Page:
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News > China

US Trade War Against China Fosters Chips Global Shortage

  • Memory chips.

    Memory chips. | Photo: Twitter/ @HelloHypercube

Published 26 November 2021

Washington stretches the national security concept, abuses state power, imposes trade and investment barriers against specific countries, and even extorts chip supply chain information from international chipmakers.

The United States has made no secret of its attempt to suppress China's chip development and manufacturing capabilities. However, a recent development suggests that it wants more -- to reshape the global landscape of the chip industry and establish hegemony in the field.


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The plan of SK hynix, a chipmaker in the Republic of Korea, to upgrade its production facility in China to make memory chips more efficiently is in jeopardy, because U.S. officials do not want advanced equipment used in the process to enter China. This is the latest example in a series of U.S. actions in pursuit of chip hegemony, which flout the principles of free trade. The essence of free trade is that free competition and exchange based on market mechanisms can realize more effective resource allocation, thus improving the efficiency of global production and enhancing global wellbeing.

The United States does not hesitate to undermine the same principles of free trade that it once advocated, engaging in such practices as blocking purchases and extorting confidential information from enterprises around the world. On June 8, the U.S. Senate approved US$52 billion for the CHIPS for America Act, to support the country's semiconductor industry over the next decade.

On Sept. 23, the U.S. Commerce Department asked global semiconductor manufacturers and automakers to "voluntarily" fill out a questionnaire about the supply chain in regard to chip inventory, sales, orders, customers' information and more. The request seemed more of an order than a choice. U.S. Commerce Secretary Gina Raimondo was quoted as saying in September, "we have other tools in our toolbox that require them to give us data. I hope we don't get there. But if we have to, we will." As of the deadline of Nov. 8, over 70 entities had submitted the questionnaire.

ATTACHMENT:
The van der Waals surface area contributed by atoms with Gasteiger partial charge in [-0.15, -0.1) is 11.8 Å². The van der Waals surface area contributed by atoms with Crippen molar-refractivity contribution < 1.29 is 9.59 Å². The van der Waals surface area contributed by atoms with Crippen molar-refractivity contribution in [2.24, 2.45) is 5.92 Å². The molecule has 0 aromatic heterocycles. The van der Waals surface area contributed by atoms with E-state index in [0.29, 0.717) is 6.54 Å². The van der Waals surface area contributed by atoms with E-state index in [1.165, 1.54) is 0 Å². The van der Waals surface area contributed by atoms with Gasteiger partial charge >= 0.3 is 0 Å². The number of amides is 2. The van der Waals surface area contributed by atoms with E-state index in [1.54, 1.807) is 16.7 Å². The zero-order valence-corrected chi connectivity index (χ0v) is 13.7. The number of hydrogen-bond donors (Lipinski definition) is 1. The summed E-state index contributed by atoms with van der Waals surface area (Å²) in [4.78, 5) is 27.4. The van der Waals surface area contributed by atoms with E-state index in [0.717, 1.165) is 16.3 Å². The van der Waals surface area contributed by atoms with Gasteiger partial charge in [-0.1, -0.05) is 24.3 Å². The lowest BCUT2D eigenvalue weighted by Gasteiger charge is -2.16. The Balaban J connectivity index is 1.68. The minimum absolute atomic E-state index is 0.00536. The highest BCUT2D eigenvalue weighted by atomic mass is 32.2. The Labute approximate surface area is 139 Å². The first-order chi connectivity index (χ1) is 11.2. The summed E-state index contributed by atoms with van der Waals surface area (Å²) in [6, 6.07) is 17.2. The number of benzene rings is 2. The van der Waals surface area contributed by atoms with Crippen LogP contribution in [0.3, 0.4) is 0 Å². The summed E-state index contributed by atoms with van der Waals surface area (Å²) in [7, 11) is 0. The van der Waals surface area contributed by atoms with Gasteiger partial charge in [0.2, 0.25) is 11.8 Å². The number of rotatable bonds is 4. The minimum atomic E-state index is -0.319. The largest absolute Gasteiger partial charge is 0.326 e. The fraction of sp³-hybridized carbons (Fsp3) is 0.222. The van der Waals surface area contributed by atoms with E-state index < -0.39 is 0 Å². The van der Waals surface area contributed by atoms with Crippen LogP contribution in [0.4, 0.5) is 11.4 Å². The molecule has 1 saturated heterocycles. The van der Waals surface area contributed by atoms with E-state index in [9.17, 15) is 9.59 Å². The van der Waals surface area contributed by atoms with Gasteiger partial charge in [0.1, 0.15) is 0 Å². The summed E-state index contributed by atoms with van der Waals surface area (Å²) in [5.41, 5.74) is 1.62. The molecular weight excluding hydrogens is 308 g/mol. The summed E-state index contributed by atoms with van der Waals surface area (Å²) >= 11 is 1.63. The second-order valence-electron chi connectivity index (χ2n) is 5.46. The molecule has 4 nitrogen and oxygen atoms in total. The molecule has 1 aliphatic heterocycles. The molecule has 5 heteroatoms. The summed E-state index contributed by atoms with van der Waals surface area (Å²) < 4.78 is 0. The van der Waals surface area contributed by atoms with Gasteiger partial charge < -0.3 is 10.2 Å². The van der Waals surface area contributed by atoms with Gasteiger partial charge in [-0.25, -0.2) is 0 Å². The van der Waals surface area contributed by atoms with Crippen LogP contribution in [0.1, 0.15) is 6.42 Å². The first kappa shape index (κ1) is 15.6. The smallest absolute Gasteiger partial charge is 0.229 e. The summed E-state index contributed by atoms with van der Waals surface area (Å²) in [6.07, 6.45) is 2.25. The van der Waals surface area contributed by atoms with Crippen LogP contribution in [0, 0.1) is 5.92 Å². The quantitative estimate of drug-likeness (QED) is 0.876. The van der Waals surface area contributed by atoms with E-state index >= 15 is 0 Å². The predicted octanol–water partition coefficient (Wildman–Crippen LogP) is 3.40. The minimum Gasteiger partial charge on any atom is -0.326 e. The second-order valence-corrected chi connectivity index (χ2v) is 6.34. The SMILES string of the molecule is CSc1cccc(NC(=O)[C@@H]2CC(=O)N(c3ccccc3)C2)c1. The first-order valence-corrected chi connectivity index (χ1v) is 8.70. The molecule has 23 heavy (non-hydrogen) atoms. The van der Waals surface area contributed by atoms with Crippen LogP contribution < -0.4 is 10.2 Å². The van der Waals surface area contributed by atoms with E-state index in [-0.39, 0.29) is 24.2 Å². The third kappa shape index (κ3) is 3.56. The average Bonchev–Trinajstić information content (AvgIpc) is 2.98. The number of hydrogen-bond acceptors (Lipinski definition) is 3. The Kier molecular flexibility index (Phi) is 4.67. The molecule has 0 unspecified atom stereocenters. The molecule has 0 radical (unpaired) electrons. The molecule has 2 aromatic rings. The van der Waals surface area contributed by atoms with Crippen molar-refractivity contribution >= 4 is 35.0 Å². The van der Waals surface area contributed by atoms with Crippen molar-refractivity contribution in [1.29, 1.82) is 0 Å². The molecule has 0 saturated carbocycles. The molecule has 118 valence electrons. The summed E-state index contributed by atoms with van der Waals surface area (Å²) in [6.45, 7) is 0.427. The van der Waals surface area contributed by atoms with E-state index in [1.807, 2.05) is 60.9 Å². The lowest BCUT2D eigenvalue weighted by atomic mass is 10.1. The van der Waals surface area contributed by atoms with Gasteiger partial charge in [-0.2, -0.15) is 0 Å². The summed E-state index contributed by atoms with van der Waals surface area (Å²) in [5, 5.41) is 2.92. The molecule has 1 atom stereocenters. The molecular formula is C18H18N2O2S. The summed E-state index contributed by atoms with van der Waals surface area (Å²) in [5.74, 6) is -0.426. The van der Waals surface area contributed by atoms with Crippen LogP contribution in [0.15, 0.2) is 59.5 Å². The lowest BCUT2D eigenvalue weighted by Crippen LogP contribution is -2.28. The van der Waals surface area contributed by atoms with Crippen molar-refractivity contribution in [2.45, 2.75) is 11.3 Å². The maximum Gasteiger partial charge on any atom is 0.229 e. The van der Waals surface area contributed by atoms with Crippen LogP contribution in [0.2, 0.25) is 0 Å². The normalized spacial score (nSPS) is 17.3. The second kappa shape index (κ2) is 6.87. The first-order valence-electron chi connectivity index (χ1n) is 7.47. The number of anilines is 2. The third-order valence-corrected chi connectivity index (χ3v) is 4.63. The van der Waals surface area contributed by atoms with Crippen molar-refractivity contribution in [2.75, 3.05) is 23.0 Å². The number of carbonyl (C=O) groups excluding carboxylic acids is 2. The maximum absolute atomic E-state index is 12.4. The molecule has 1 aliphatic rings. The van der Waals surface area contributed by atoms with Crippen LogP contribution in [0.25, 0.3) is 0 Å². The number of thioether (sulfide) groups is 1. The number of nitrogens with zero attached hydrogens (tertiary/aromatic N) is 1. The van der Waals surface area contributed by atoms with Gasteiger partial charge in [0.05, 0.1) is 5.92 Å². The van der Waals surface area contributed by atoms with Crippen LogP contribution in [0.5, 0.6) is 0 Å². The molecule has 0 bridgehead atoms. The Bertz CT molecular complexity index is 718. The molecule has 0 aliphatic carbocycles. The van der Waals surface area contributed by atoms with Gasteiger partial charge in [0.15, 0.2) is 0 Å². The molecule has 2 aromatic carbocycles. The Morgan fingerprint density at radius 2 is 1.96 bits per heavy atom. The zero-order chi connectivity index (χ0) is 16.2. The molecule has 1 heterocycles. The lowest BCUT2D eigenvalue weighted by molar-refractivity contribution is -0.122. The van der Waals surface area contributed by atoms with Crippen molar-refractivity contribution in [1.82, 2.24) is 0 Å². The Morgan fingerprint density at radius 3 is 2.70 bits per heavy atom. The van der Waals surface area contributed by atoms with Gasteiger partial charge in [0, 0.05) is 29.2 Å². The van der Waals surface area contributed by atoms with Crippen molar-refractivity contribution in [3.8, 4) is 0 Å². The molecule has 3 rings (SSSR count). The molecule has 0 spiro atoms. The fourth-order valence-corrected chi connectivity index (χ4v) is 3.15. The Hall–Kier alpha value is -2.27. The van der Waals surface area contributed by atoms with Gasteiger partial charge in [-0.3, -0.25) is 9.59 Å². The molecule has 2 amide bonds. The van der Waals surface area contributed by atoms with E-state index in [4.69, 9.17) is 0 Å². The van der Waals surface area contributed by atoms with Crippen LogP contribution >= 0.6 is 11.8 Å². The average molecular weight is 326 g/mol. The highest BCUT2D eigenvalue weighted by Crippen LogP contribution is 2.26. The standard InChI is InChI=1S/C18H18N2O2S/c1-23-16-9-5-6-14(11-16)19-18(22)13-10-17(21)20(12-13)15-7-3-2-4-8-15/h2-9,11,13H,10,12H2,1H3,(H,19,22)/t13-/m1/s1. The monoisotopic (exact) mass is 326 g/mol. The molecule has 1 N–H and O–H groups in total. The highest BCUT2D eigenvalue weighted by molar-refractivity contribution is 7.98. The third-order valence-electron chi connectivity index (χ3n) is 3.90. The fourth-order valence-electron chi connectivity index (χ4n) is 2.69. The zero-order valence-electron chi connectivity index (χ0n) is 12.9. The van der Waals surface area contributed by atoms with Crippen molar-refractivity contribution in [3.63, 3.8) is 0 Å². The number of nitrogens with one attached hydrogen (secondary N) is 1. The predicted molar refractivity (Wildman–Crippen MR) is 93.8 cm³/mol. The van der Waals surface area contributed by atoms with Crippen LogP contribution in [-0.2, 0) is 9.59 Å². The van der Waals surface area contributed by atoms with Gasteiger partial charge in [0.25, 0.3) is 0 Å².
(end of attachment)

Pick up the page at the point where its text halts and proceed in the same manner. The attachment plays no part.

The United States stretches the national security concept, abuses state power, imposes trade and investment barriers against specific countries, and even extorts chip supply chain information from international chipmakers. Such actions not only undermine international trade rules and split the global market, but will also harm others and itself in the end. The chip supply chain is so complex that it has to remain globally distributed in order to maintain efficiency while keeping costs low.

The U.S. government's intervention has negative influences on the global chip industry, including its own chip enterprises, by disrupting industry resource allocation and causing huge waste.

According to Financial Times, the U.S. trade body Semiconductor Industry Association and the Boston Consulting Group estimate that a new semiconductor facility could cost about one-third more to build and operate in the United States over 10 years than a similar facility in East Asia.

The Boston Consulting Group also estimates it would take US$350-420 billion to create a complete semiconductor supply chain in the United States, an expenditure much higher than the CHIPS for America Act can cover. The global supply chain has reached its current state of balance over several decades of development by free trade and market mechanism. During the process, the United States has made progress in its semiconductor industry with massive profits.

With the development of global semiconductor industry, the United States has gradually faced competition from other countries and regions in the sector. Instead of carrying out fair competition, it chose suppressing potential competitors and disrupting free trade in order to retain its advantage.

What the U.S. is doing will have serious negative influence. Any intervention outside the market will tilt or even break the balance with numerous consequences, such as higher costs, repeated construction, delivery chaos and supply shortages. Thus, the U.S. attempt to seek chip hegemony could result in unbearable losses and chaos for the industry and global consumers, and will ultimately backfire.


Gina Raimondo
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